2. Extend Your Lay-Up Period. Be realistic about how often you will use your boat for specific periods of time, and save money during your busiest months.

3. Invest in Boat Safety Features. Your rates may be underwritten if your boat is secured with enough safety features. In addition, preventative measures can inhibit incidents and keep your rates from spiking after an accident.

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Insurance Agents Offer Tips for Getting the Most Value from Your Homeowners Insurance

Insuring your home is one of the greatest fixed expenses you will have. Your insurance agents want to help you see that this is money well spent whether you file any claims or not. The following steps should prove useful for getting your money’s worth from your home insurance:

Maintain a Good Credit Record

Customers who pay their bills on time and don’t take out more in loans than they can afford to pay back are generally seen as lower insurance risks. Responsibility pays off in discounts.

Buy Your Home and Auto insurance from the Same Company

Insurers that offer different types of coverage will often give a 10% to 15% discount for buying multiple policies. Likewise, staying with the same insurer can garner a discount for customer loyalty.

Upgrade Home Features

Many home improvements, such as adding a security system or a sprinkler system, will result in discounts on insurance premiums. Your insurance agent will be able to tell you exactly which features provide a discount and how much of a discount in your area.

Review Your Riders

At least once a year, take a look at the extra insurance you have for valuables such as jewelry, art, or antiques. Do you still have these valuables? Have they significantly increased or decreased in value? Are they something you want to continue to keep and insure? Asking these questions will help determine whether you’re paying the right amount insuring extras. Also, and most importantly, list out and photograph each of these items with an appraisal value, and keep multiple copies of this list in different places. If you do have to file a claim, this documentation will help immensely.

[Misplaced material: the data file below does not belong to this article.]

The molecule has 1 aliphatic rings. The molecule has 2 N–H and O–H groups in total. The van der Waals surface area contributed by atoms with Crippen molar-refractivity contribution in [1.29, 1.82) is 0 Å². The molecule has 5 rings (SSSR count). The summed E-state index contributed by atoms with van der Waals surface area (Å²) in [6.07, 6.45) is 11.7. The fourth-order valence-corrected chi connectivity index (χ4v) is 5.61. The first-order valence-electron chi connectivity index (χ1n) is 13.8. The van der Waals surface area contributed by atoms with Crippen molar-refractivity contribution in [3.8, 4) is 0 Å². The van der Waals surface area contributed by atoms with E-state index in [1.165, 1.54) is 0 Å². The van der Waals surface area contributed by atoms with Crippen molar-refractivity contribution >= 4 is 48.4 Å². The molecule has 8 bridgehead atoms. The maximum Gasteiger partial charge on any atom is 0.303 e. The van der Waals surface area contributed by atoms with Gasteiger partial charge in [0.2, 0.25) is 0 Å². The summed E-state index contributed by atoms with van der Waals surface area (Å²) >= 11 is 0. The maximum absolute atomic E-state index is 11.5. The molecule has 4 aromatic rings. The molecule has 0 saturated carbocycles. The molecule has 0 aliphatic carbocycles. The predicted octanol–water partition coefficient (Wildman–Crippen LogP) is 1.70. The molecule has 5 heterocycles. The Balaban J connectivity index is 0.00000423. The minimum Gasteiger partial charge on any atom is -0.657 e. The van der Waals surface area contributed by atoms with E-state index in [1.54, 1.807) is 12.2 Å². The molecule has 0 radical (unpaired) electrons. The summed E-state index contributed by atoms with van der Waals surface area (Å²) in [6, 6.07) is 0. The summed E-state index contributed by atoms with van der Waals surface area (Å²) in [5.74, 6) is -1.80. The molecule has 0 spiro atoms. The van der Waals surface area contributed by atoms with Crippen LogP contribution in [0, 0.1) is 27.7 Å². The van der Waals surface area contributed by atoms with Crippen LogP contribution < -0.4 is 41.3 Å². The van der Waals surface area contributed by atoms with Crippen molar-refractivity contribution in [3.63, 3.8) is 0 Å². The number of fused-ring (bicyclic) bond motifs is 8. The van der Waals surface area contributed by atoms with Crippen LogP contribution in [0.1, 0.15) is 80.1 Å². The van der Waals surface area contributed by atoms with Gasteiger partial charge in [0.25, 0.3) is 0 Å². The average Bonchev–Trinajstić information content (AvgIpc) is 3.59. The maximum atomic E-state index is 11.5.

Ask Your Agent What Discounts are Available

There are various discounts available for senior citizens, nonsmokers, and customers who have not filed previous claims against their homeowners insurance (see also Chubb Insurance Scottsdale AZ). Other responsibility discounts may apply to you. Ask your agent for details.

Raise Your Deductible

Increasing the amount you will have to pay out of pocket if you do file a claim is a good way to lower the cost of your premium. Just put the amount you save on premiums into an emergency fund that you do not touch unless you have a genuine emergency.

Check for Adequate Replacement Value

Make sure that your policy covers the replacement value of your home in the event of a catastrophic loss. This is the primary reason you carry insurance. Do an annual cost analysis of what it would take to rebuild your home and set your coverage accordingly.

Don’t Hoard